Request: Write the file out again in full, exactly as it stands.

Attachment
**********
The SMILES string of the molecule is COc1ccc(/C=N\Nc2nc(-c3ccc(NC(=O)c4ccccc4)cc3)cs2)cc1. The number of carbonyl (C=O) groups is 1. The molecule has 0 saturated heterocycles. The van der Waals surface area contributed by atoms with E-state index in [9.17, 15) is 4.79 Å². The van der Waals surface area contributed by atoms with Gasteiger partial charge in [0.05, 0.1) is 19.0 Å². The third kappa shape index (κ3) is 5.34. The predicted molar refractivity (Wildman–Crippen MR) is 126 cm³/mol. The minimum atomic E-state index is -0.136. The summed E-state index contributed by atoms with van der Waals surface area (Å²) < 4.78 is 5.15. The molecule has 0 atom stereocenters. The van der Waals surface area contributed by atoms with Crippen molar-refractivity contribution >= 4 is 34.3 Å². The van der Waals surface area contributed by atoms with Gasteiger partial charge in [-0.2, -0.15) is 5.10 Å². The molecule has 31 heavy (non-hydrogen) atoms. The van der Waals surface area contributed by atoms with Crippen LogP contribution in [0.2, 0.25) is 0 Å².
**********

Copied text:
The SMILES string of the molecule is COc1ccc(/C=N\Nc2nc(-c3ccc(NC(=O)c4ccccc4)cc3)cs2)cc1. The number of carbonyl (C=O) groups is 1. The molecule has 0 saturated heterocycles. The van der Waals surface area contributed by atoms with E-state index in [9.17, 15) is 4.79 Å². The van der Waals surface area contributed by atoms with Gasteiger partial charge in [0.05, 0.1) is 19.0 Å². The third kappa shape index (κ3) is 5.34. The predicted molar refractivity (Wildman–Crippen MR) is 126 cm³/mol. The minimum atomic E-state index is -0.136. The summed E-state index contributed by atoms with van der Waals surface area (Å²) < 4.78 is 5.15. The molecule has 0 atom stereocenters. The van der Waals surface area contributed by atoms with Crippen molar-refractivity contribution >= 4 is 34.3 Å². The van der Waals surface area contributed by atoms with Gasteiger partial charge in [-0.2, -0.15) is 5.10 Å². The molecule has 31 heavy (non-hydrogen) atoms. The van der Waals surface area contributed by atoms with Crippen LogP contribution in [0.2, 0.25) is 0 Å².